And the numbers certainly show that Baby Boomers and beyond have a good handle on their finances compared to Gen Xers and Millennials:

  • Silent Generation: 730 VantageScore, 16% had 90-day delinquencies, 0.11 late payments per-person in any given billing cycle
  • Baby Boomers: 700 VantageScore, 27% had 90-day delinquencies, 0.27 late payments per person in any given billing cycle
  • Generation X: 655 VantageScore, 40% had 90-day delinquencies, 0.51 late payments per person in any given billing cycle
  • Millennials: 634 VantageScore, 40% had 90-day delinquencies, 0.52 late payments per person in any given billing cycle

There’s a very clear trend here – as you get older, your credit scores go up. Your late payments go down and your really-late payments go down as well. When it comes to credit, the numbers say it pays to get older.

Our Conclusions: Location, Income, and Age Have an Interesting Effect on Credit Scores

We love the stats that Experian puts out every year on credit scores and consumer habits. While they’re great in-the-moment-reading, they also offer up timeless principles you can apply to your credit habit for years to come.

In the case of the 2016 State of Credit study, statistics show that while geography doesn’t play a role in having a high credit score, income and age do for several different reasons.

Having a higher income means you’ll most likely have the resources to cover emergency events, which means you’re less likely to use high-interest loans or credit cards to cover those expenses.

Lower balances on your cards mean less of a chance you’ll exceed the 30% utilization threshold, which keeps your scores up.

On the flip side, lower income means you’re less prepared for financial emergencies and will more likely rely on borrowing money to keep yourself afloat, often at astronomical interest rates.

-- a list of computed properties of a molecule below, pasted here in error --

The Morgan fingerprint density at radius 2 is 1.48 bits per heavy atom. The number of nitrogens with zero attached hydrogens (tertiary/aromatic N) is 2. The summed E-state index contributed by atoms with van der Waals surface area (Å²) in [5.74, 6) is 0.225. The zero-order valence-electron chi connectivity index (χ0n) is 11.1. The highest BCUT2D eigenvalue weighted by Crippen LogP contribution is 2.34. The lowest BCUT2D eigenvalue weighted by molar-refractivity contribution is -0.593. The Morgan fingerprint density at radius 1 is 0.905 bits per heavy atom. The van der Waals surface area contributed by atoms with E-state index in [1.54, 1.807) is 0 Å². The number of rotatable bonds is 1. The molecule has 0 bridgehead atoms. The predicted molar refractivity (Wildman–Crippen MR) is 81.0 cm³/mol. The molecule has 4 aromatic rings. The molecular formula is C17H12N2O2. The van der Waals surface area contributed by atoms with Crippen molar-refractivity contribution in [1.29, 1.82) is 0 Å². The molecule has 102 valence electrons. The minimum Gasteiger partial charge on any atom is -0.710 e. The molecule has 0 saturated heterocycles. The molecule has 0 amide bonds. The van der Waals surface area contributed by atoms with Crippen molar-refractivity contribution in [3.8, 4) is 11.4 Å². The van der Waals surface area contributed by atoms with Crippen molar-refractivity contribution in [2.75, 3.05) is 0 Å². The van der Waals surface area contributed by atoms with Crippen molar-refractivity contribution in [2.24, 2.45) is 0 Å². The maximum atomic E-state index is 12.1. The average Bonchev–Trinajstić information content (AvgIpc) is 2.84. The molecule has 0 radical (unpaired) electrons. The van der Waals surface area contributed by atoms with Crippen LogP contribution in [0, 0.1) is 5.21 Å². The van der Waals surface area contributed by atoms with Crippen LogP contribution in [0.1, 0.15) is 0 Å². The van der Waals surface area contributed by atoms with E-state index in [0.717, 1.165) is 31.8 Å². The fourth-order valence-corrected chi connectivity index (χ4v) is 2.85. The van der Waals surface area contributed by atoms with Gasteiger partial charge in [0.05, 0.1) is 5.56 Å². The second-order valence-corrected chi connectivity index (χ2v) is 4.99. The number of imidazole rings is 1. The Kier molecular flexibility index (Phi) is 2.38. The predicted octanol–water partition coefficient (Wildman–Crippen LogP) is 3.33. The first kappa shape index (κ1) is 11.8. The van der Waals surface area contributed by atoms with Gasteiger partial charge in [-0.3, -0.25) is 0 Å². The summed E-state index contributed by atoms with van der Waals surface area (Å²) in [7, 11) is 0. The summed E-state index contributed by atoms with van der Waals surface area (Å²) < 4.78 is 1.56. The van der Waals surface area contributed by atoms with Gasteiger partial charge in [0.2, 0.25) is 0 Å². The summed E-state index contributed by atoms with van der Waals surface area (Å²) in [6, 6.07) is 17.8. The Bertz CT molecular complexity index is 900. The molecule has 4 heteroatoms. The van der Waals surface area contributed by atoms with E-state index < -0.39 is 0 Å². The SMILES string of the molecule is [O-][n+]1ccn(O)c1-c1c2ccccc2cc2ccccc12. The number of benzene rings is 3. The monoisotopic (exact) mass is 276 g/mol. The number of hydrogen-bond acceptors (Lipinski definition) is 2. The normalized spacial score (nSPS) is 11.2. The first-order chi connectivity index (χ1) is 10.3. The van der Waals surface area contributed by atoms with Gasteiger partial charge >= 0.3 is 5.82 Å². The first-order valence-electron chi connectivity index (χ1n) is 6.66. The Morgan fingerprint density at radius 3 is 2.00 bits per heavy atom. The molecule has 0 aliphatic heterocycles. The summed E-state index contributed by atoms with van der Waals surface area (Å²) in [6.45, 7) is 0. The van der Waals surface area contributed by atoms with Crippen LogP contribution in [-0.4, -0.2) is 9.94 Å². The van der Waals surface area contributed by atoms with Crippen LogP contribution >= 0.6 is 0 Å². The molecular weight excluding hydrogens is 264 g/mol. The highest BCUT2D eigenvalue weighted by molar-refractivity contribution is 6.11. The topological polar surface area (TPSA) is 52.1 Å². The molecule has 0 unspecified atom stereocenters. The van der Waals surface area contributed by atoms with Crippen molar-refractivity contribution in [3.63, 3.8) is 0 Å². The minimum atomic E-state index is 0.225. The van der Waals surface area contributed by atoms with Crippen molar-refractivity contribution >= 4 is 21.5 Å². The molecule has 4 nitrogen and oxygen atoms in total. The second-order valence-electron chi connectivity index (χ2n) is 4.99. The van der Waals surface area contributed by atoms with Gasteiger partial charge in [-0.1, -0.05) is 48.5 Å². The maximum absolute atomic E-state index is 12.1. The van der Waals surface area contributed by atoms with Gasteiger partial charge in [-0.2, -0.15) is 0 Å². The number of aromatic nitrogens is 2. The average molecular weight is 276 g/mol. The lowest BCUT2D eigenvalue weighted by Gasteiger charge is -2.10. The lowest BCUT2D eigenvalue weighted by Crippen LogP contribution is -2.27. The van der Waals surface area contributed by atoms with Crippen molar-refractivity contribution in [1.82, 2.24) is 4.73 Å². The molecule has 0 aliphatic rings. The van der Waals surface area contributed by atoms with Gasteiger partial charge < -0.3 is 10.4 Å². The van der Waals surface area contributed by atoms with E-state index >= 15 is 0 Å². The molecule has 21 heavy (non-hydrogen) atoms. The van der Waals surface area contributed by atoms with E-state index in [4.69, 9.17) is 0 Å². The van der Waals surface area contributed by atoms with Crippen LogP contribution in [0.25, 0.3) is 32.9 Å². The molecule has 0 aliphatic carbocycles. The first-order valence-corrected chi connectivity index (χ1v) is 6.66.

More loans at higher rates mean there’s a good chance you’ll miss payments, which, over time, causes a lot of damage to your score.

While income is something we have some control over, age isn’t. Experian’s findings reveal that older generations have higher credit scores. We said earlier a lot of this has to do with your life situation.

When you’re past 55, your kids are most likely out of the house and you’ve paid off a significant chunk of your mortgage. Your need to borrow money isn’t as acute as it would be for someone with a new family or a college grad just starting out.

Though age isn’t something you can increase on your own, you can pull some principles out of Experian’s study results about age and credit scores:

  • Don’t pay late on your credit cards. Gen Xers’ scores were 75 points lower than the Silent Generation because, in part, they had nearly five times the number of late payments each billing cycle.
  • Keep your card balances low. The Silent Generation’s average balance on their cards was $3,780 compared to $6,866 for Gen Xers.

From an overall perspective, the most important principle is that your credit scores can cost you thousands of dollars if you don’t keep them strong.

According to Springboard Nonprofit Consumer Credit Counseling, you could end up paying $20,000 more on a mortgage simply because you’ll be charged a full 1% more for having a 655 credit score (Gen X) instead of a 730 (Silent Generation).

Your car loan interest rates will be higher, too, Springboard says: 11% instead of 6.5%, according to 2013 numbers.

Because there’s a significant amount of money on the line – $20,000 or more , in some cases – we’ve put together an in-depth series of articles on credit scores.

We talk about how credit scores came into being, what they’re intended to do, how you can get good scores and how to repair bad ones.

J.R. Duren

J.R. Duren is a personal finance reporter who examines credit cards, credit scores, and various bank products. J.R. is a three-time winner at the Florida Press Club’s Excellence in Journalism contest. He is a member of the Society of Professional Journalists and his insight has been featured on Investopedia, GOBankingRates, H&R Block and Huffington Post.